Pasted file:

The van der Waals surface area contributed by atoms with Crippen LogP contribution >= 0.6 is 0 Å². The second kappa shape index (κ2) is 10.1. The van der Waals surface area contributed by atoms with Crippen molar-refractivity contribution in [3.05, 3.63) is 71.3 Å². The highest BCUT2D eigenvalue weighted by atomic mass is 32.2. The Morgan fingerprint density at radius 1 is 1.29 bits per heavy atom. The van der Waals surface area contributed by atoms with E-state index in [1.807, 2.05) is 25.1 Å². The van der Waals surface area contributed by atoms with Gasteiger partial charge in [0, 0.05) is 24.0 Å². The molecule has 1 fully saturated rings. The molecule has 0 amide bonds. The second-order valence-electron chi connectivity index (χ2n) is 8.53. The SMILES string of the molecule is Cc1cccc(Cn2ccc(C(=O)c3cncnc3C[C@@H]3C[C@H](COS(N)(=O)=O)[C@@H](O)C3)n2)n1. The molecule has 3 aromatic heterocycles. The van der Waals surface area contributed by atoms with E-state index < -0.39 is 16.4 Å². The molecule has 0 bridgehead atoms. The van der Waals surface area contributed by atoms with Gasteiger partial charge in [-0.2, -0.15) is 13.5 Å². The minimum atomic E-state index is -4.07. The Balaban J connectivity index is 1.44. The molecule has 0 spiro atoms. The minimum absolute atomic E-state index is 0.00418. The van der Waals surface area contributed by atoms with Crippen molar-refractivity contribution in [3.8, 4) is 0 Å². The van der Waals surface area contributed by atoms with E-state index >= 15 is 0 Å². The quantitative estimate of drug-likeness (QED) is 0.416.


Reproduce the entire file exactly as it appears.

The van der Waals surface area contributed by atoms with Crippen LogP contribution >= 0.6 is 0 Å². The second kappa shape index (κ2) is 10.1. The van der Waals surface area contributed by atoms with Crippen molar-refractivity contribution in [3.05, 3.63) is 71.3 Å². The highest BCUT2D eigenvalue weighted by atomic mass is 32.2. The Morgan fingerprint density at radius 1 is 1.29 bits per heavy atom. The van der Waals surface area contributed by atoms with E-state index in [1.807, 2.05) is 25.1 Å². The van der Waals surface area contributed by atoms with Gasteiger partial charge in [0, 0.05) is 24.0 Å². The molecule has 1 fully saturated rings. The molecule has 0 amide bonds. The second-order valence-electron chi connectivity index (χ2n) is 8.53. The SMILES string of the molecule is Cc1cccc(Cn2ccc(C(=O)c3cncnc3C[C@@H]3C[C@H](COS(N)(=O)=O)[C@@H](O)C3)n2)n1. The molecule has 3 aromatic heterocycles. The van der Waals surface area contributed by atoms with E-state index < -0.39 is 16.4 Å². The molecule has 0 bridgehead atoms. The van der Waals surface area contributed by atoms with Gasteiger partial charge in [-0.2, -0.15) is 13.5 Å². The minimum atomic E-state index is -4.07. The Balaban J connectivity index is 1.44. The molecule has 0 spiro atoms. The minimum absolute atomic E-state index is 0.00418. The van der Waals surface area contributed by atoms with Crippen molar-refractivity contribution in [3.8, 4) is 0 Å². The van der Waals surface area contributed by atoms with E-state index >= 15 is 0 Å². The quantitative estimate of drug-likeness (QED) is 0.416.